by Steven Ertelt
August 27, 2006
Washington, DC (LifeNews.com) — In a rare agreement on the thorny issue of embryonic stem cell research, the Catholic Church and scientists who back the destructive research both agree that a California biotech firm’s claims of creating a new method of obtaining embryonic stem cells without taking human life are false.
Art Caplan of the University of Pennsylvania, one of the top embryonic stem cell research advocates in the United States, called the claims "all hype."
Advanced Cell Technology published a paper last week in the journal Nature claiming to have used the single-cell biopsy technique called Preimplantation Genetic Diagnosis (PGD) to obtain stem cells from 16 human embryos. However, further examination shows all 16 of the days-old unborn children died in the process.
"The science involved is not going to lead to any sort of ethical breakthrough," Caplan wrote in an op-ed over the weekend.
Caplan said the cells ACT obtained may not act like embryonic stem cells obtained by the traditional method of killing human embryos. He also said couples would be reluctant to donate human embryos for the research and that the cells may only come from embryos with physical handicaps.
"Ultimately this so-called ‘breakthrough’ does little to quiet the critics of embryo destruction or the proponents of stem cell research using human embryos, such as myself," he explained.
"What we have here is hype, not hope," he added.
Top Stanford University researcher Hank Greely agreed.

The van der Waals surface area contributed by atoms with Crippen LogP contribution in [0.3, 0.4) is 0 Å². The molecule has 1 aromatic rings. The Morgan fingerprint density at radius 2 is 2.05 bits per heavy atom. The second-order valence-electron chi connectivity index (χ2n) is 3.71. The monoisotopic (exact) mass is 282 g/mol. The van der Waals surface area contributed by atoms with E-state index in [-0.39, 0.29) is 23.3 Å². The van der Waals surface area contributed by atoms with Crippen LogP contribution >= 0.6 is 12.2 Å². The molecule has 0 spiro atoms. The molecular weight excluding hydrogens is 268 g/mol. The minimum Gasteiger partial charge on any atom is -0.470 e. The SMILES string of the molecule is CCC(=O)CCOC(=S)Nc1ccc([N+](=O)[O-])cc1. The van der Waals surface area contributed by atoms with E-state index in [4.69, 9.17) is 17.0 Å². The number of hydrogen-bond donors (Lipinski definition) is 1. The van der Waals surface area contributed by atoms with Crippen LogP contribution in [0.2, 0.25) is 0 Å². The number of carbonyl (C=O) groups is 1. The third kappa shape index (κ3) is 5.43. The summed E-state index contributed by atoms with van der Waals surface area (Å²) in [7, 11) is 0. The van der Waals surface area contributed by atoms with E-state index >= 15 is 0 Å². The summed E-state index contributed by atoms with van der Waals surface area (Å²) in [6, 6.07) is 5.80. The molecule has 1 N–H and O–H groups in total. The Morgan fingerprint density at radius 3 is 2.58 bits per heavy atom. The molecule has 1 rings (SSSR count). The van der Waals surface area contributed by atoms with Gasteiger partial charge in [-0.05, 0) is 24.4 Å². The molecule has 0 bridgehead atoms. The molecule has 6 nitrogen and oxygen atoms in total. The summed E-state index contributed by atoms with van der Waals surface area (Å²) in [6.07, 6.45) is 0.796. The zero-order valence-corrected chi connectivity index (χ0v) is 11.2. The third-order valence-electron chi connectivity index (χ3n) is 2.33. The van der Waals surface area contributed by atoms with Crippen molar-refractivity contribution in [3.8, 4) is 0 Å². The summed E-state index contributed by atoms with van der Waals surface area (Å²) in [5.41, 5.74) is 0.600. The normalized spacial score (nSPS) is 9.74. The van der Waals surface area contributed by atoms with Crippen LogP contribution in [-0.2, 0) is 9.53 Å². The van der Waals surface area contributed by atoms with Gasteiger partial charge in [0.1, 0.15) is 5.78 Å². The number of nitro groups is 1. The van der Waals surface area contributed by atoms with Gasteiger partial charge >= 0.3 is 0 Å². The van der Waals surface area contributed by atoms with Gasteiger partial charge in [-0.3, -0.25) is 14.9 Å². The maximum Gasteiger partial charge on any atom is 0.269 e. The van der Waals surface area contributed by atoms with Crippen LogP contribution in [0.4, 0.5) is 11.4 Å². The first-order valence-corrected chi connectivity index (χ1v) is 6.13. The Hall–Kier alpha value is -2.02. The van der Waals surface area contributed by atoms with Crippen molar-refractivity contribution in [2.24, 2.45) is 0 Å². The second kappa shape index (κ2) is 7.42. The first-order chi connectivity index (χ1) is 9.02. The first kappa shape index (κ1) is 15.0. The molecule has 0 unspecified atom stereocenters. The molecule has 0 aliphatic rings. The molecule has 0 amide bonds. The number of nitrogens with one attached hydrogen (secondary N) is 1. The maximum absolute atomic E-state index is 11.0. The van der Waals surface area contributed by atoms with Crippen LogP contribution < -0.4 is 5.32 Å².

"From the scientific perspective, never believe anything until it’s replicated several times," he said. "It will be interesting and important to see if these cells turn out to be the same kind of cells with the same kind of promise as [embryonic] stem cells derived [traditionally]."
Meanwhile, the Catholic Church blasted the new technique and said it did nothing to allay concerns about the destruction of human life.
Monsignor Elio Sgreccia, the top bioethics spokesman, said the technique was a "manipulation" that "doesn’t solve the ethical problems."
Sgreccia, who heads the Vatican’s Pontifical Academy for Life, echoed concerns from a leading spokesman for the U.S. Catholic Bishops, who said that the process is flawed because twinning can occur and the cells taken from the human embryos can become a unique human being.
The USCCB spokesman, Richard Doerflinger, discussed ACT’s claims in an email.
He said the biotech company failed to disclose that all 16 of the human embryos in its experiment were killed. He said it was deceptive to say the embryonic stem cells grew on their own into stem cell lines, because ACT had to use hormones to spark the growth.